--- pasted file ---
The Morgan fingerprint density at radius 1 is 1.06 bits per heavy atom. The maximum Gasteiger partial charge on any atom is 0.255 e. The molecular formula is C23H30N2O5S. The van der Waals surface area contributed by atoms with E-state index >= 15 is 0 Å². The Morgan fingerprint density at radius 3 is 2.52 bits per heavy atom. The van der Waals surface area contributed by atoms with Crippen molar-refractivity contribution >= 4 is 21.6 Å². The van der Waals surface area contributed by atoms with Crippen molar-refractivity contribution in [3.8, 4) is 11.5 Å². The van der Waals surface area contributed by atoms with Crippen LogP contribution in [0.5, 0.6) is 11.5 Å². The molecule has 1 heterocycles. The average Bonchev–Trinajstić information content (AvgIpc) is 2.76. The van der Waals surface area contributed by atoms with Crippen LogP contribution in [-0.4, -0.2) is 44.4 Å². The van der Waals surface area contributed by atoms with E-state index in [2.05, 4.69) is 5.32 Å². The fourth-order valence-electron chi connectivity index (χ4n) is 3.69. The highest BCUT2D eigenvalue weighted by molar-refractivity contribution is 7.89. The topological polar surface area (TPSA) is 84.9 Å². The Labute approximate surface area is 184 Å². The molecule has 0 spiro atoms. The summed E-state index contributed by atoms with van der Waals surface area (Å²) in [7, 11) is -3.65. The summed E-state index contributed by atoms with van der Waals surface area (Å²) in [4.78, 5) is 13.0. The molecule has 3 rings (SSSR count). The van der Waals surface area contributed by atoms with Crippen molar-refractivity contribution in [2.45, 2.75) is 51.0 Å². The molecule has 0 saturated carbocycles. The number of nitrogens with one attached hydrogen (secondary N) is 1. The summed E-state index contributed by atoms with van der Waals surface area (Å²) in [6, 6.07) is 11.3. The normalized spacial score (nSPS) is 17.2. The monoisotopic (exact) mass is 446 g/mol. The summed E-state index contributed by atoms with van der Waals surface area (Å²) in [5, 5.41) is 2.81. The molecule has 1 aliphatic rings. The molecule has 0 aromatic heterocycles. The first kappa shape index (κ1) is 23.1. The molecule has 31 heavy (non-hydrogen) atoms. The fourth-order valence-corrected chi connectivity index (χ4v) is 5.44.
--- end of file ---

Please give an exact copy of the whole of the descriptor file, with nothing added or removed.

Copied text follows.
The Morgan fingerprint density at radius 1 is 1.06 bits per heavy atom. The maximum Gasteiger partial charge on any atom is 0.255 e. The molecular formula is C23H30N2O5S. The van der Waals surface area contributed by atoms with E-state index >= 15 is 0 Å². The Morgan fingerprint density at radius 3 is 2.52 bits per heavy atom. The van der Waals surface area contributed by atoms with Crippen molar-refractivity contribution >= 4 is 21.6 Å². The van der Waals surface area contributed by atoms with Crippen molar-refractivity contribution in [3.8, 4) is 11.5 Å². The van der Waals surface area contributed by atoms with Crippen LogP contribution in [0.5, 0.6) is 11.5 Å². The molecule has 1 heterocycles. The average Bonchev–Trinajstić information content (AvgIpc) is 2.76. The van der Waals surface area contributed by atoms with Crippen LogP contribution in [-0.4, -0.2) is 44.4 Å². The van der Waals surface area contributed by atoms with E-state index in [2.05, 4.69) is 5.32 Å². The fourth-order valence-electron chi connectivity index (χ4n) is 3.69. The highest BCUT2D eigenvalue weighted by molar-refractivity contribution is 7.89. The topological polar surface area (TPSA) is 84.9 Å². The Labute approximate surface area is 184 Å². The molecule has 0 spiro atoms. The summed E-state index contributed by atoms with van der Waals surface area (Å²) in [7, 11) is -3.65. The summed E-state index contributed by atoms with van der Waals surface area (Å²) in [4.78, 5) is 13.0. The molecule has 3 rings (SSSR count). The van der Waals surface area contributed by atoms with Crippen molar-refractivity contribution in [2.45, 2.75) is 51.0 Å². The molecule has 0 saturated carbocycles. The number of nitrogens with one attached hydrogen (secondary N) is 1. The summed E-state index contributed by atoms with van der Waals surface area (Å²) in [6, 6.07) is 11.3. The normalized spacial score (nSPS) is 17.2. The monoisotopic (exact) mass is 446 g/mol. The summed E-state index contributed by atoms with van der Waals surface area (Å²) in [5, 5.41) is 2.81. The molecule has 1 aliphatic rings. The molecule has 0 aromatic heterocycles. The first kappa shape index (κ1) is 23.1. The molecule has 31 heavy (non-hydrogen) atoms. The fourth-order valence-corrected chi connectivity index (χ4v) is 5.44.